UN World Water Day 2023: How municipalities can accelerate the water transformation

Mar 27, 2023

The United Nations is proclaiming the motto “Accelerating Change” for World Water Day on 22 March. The message: because the pressure on drinking water reserves is increasing worldwide, the change towards sustainable water use must be accelerated.

The last summers of persistent heat and drought have shown that the water transformation must also gain momentum in Germany. Scientists at ISOE – Institute for Social-Ecological Research are investigating how sustainable water supply can be achieved in municipalities, for instance through the consistent use of service water in the building sector, including existing buildings and not just newly built ones.

The sustainable use of water is one of the central goals that the UN wants to achieve by 2030. And due to the increasing pressure on water resources time is pressing. Bottlenecks in the availability of good quality water in sufficient quantities are becoming ever more frequent, not only in drier regions of the world. Even in water-rich countries like Germany, drinking water sometimes becomes scarce regionally, especially in phases of prolonged heat and drought. “The economically use of drinking water is becoming increasingly important in view of climate change and is already practized in many areas,” says ISOE researcher Martina Winker. “We cannot, however, speak of sustainable water use as long as high-quality drinking water, which is treated at great expense of resources, is still used in large amounts on a daily basis for flushing toilets.”

Crucial for the water transformation, she says, is that the drinking water tap is not turned on for all kinds of purposes, be it in the industry, in commercial, public or residential buildings. “We have to get to the point where so-called service water can be used depending on the quality required,” says Winker. Service water is obtained from rainwater or from only slightly polluted household water and is suitable for example for flushing toilets.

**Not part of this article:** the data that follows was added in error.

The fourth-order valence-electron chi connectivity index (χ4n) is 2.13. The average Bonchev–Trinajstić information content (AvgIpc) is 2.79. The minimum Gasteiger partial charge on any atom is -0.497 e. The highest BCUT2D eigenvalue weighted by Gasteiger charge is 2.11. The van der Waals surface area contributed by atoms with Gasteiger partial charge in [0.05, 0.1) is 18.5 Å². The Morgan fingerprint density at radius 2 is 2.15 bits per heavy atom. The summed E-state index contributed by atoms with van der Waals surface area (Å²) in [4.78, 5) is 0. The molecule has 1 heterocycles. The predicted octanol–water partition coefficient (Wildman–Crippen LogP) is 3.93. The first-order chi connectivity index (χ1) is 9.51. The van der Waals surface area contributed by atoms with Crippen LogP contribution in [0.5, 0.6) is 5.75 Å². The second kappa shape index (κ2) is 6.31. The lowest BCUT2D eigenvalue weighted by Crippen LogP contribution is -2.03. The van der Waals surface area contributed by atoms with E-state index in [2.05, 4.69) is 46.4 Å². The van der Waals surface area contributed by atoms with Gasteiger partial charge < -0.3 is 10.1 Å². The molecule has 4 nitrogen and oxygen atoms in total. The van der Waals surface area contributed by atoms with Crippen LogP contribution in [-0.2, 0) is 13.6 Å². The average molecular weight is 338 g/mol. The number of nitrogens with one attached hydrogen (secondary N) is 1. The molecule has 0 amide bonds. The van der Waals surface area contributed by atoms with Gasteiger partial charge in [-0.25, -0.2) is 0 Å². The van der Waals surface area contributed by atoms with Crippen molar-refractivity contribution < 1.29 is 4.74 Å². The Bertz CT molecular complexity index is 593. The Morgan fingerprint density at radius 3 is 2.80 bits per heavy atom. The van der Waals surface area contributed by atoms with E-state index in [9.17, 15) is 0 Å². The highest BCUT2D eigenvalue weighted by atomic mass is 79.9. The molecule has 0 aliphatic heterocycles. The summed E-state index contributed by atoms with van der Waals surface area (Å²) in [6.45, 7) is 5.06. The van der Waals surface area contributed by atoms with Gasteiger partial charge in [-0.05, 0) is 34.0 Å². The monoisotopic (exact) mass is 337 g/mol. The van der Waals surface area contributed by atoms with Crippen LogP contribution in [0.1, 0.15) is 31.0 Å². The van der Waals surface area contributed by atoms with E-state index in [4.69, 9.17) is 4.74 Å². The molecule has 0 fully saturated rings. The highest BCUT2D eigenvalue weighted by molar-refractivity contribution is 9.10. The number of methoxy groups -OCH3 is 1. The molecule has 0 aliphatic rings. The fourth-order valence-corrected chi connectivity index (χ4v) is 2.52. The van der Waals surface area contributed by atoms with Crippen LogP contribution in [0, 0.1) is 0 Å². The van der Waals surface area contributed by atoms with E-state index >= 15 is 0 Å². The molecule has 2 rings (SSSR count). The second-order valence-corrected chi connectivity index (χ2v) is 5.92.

“Municipalities can accelerate the water transformation if they promote the consistent use of service water in public and domestic buildings as well as in trade and industry.” To achieve consistency, we need apartments with piping systems that allow service water to be treated and used separately from drinking water. It is technically feasible and already being done in new construction areas and should become standard, also in existing buildings. “The transformation of water infrastructures in existing buildings is certainly a challenge for municipalities, but implementable in the long term,” says Winker.

Sustainable water use through the transformation of infrastructures in existing buildings

Forcing the use of service water in new building areas alone is not an option for the water researcher, because this would not constitute a sufficient contribution to change. However, Martina Winker also knows: “A transformation to service water systems in existing buildings faces many hurdles and resistance, because it sensitively targets the status quo.” Conventionally, all wastewater from households is piped together to a central sewage treatment plant, regardless of whether it is heavily contaminated toilet water or slightly polluted water from the kitchen or bathroom. At the treatment plants it is purified at great expense before it is discharged into the water bodies. “A sustainable water supply means turning away from the costly follow-up treatment of wastewater. Not only is this saving drinking water, but it can also be less energy-intensive to separate different water flows and qualities that are already in the building and to treat them in a way that is adapted to the structural situation,” says Winker.

In several research projects, Winker has determined the potential and environmental effects of the use of service water and found a high level of acceptance among users. “The preconditions for the transformation of water infrastructures are already in place, and the alternative solutions have long been technologically feasible, even in existing buildings. What is missing are municipalities that take courageous decisions and bring innovation to a wider public.” In a recent study, Martina Winker and her colleague at ISOE Engelbert Schramm looked at the need for research and development that could accompany and promote such decisions. This includes further studies concerning pipeline systems that keep the costs and effort involved in conversion as low as possible, or studies on environmental performances.

Winker and Schramm also see the need for information tools that enable political decision-makers in the municipalities to identify good windows of opportunity for the conversion of existing buildings. To obtain a good basis for decision-making, they also recommend for municipalities to draw up a water management master plan concerning the operational water supply for their municipality or city.

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ISOE – Institute for Social-Ecological Research

Dr. Martina Winker

Water Infrastructure and Risk Analyses

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